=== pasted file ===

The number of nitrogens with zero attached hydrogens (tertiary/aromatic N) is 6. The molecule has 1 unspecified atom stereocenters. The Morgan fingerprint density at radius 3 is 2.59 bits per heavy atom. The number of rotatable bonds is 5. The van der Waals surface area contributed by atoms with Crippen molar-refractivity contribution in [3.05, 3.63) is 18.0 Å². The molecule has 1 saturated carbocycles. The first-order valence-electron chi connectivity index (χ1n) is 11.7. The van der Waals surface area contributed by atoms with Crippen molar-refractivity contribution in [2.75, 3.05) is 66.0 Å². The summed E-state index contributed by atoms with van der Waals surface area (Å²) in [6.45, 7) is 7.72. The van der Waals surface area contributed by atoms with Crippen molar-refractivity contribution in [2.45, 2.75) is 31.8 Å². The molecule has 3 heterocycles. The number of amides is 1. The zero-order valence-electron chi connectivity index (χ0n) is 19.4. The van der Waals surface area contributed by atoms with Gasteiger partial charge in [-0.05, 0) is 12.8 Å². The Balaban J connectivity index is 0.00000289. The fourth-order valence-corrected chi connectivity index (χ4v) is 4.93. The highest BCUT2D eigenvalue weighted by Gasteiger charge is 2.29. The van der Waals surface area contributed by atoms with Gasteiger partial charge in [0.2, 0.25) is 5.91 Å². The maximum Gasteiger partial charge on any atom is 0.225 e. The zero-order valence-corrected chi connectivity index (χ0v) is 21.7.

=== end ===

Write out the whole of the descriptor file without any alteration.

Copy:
The number of nitrogens with zero attached hydrogens (tertiary/aromatic N) is 6. The molecule has 1 unspecified atom stereocenters. The Morgan fingerprint density at radius 3 is 2.59 bits per heavy atom. The number of rotatable bonds is 5. The van der Waals surface area contributed by atoms with Crippen molar-refractivity contribution in [3.05, 3.63) is 18.0 Å². The molecule has 1 saturated carbocycles. The first-order valence-electron chi connectivity index (χ1n) is 11.7. The van der Waals surface area contributed by atoms with Crippen molar-refractivity contribution in [2.75, 3.05) is 66.0 Å². The summed E-state index contributed by atoms with van der Waals surface area (Å²) in [6.45, 7) is 7.72. The van der Waals surface area contributed by atoms with Crippen molar-refractivity contribution in [2.45, 2.75) is 31.8 Å². The molecule has 3 heterocycles. The number of amides is 1. The zero-order valence-electron chi connectivity index (χ0n) is 19.4. The van der Waals surface area contributed by atoms with Gasteiger partial charge in [-0.05, 0) is 12.8 Å². The Balaban J connectivity index is 0.00000289. The fourth-order valence-corrected chi connectivity index (χ4v) is 4.93. The highest BCUT2D eigenvalue weighted by Gasteiger charge is 2.29. The van der Waals surface area contributed by atoms with Gasteiger partial charge in [0.2, 0.25) is 5.91 Å². The maximum Gasteiger partial charge on any atom is 0.225 e. The zero-order valence-corrected chi connectivity index (χ0v) is 21.7.